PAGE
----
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Download Ten Things I Hate About Me Audiobook (Unabridged)

Extended Audio Sample Ten Things I Hate About Me (Unabridged), by Randa Abdel-Fattah
3 out of 53 out of 53 out of 53 out of 53 out of 5 3.00 (1,585 ratings) (rate this audio book) Author: Randa Abdel-Fattah Narrator: Rebecca Macauley Publisher: Bolinda Publishing Pty Ltd Format: Unabridged Audiobook Delivery: Instant Download Audio Length: Release Date:
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There are a lot of things Jamie hates about her life: her dark hair, her dad's Stone Age Charter of Curfew Rights, her real name - Jamilah Towfeek. For the past three years Jamie has hidden her Lebanese background from everyone at school. It's only with her email friend John that she can really be herself. But now things are getting complicated: the most popular boy in school is interested in her, but there's no way he would be if he knew the truth. Then there's Timothy, the school loner, who for some reason Jamie just can't stop thinking about. As for John, he seems to have a pretty big secret of his own.

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Listener Opinions

  • 5 out of 55 out of 55 out of 55 out of 55 out of 5 by Rosa Franco | 2/3/2014

    " This was a nice book it shows you the little problems that you have and you know how some people feel about theiself and they have a lot of problems just thinking that they are not nice persons. "

  • 4 out of 54 out of 54 out of 54 out of 54 out of 5 by Caitlyn | 1/31/2014

    " This book was a really good read about a girl who tries to live a normal life down under in Australia and get away from her indian heritage at school. She just wants to be a normal kid and not made fun of for her indian back round so she dies her hair blonde and tries to blend in as a true Aussie. She is battling double lives throughout the book but can she keep up the act? "

  • 5 out of 55 out of 55 out of 55 out of 55 out of 5 by Doha Al-Haddad | 1/30/2014

    " I didn't quite expect this but this book was very enjoyable to me , and the moral of the story is so good .. Randa has earned a fan out of me , certainly will read more of her books "

  • 3 out of 53 out of 53 out of 53 out of 53 out of 5 by Laura Hughes | 1/24/2014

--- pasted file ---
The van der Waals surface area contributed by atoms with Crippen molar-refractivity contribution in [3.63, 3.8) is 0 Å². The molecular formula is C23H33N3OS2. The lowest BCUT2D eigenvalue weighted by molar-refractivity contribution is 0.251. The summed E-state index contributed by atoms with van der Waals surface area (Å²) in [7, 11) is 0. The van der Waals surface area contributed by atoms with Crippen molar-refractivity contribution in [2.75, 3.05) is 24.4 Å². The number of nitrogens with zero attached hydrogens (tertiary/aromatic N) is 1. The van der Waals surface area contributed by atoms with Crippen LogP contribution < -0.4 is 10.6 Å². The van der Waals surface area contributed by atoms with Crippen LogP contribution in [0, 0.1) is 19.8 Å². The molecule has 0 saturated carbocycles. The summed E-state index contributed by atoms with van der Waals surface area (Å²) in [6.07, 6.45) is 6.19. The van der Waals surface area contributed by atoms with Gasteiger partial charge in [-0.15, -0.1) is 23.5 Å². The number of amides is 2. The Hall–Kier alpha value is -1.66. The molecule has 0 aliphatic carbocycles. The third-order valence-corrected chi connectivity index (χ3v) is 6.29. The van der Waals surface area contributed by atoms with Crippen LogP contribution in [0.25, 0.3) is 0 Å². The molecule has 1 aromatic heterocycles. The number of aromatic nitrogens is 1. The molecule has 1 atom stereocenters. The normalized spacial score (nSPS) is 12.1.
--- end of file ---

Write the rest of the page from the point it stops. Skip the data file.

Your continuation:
" I liked the premise, but not the execution. I love the idea of exploring the advantages and disadvantages of passing, the growing sense of minority pride in a character who initially is all about integrating in mainstream society (particularly, in this case, Muslim and Middle Eastern cultural pride), and the resourceful teen's ingenious idea-turned-horribly-wrong. But the most interesting parts of the story happen before it begins--the why and how of Jamilah's decision bleach her hair blonde and get blue contact lenses to pass as Anglo in her school. It seems like an awfully rebellious and spunky decision for a character who seems so passive and beaten-down in the story. Part of that may be the effect of her charade, but it would be nice to see that character change. On a practical level, how did she ever manage this with her father as anti-hiding-your-heritage, and generally parentally strict, as he is portrayed? A girl could easily bleach her hair without her parents knowing until it was too late, but you need your parents' health insurance/money to get contacts, especially expensive upgrades. In order for this story to work, I feel like we need to see the journey from Jamilah thinking this is a great idea, to realizing its serious practical limitations (she can never invite anyone over her house or allow her classmates to meet her family members, she must censor herself to the point of having nothing to say, she can't make any close friends at school, she's constantly worried about being outed), to understanding on a deep level why and how she is complicit in her own oppression. Instead, the story starts there: with her already fully aware yet continuing with the charade anyway, full of self-loathing. In fact, Jamilah actually states things "I'm complicit in my own oppression" (maybe not that exactly, but PRETTY DARN CLOSE). All of the characters in this book, in narration and dialogue, are ridiculously self-aware, not just for teenagers but for humans, and although the activist older sister is mocked for talking like a sociology textbook, it's really everyone. The "mystery" subplot where she's secretly conversing with an unknown online friend, WHO COULD IT BE, is so predictable it's not worth discussing. "

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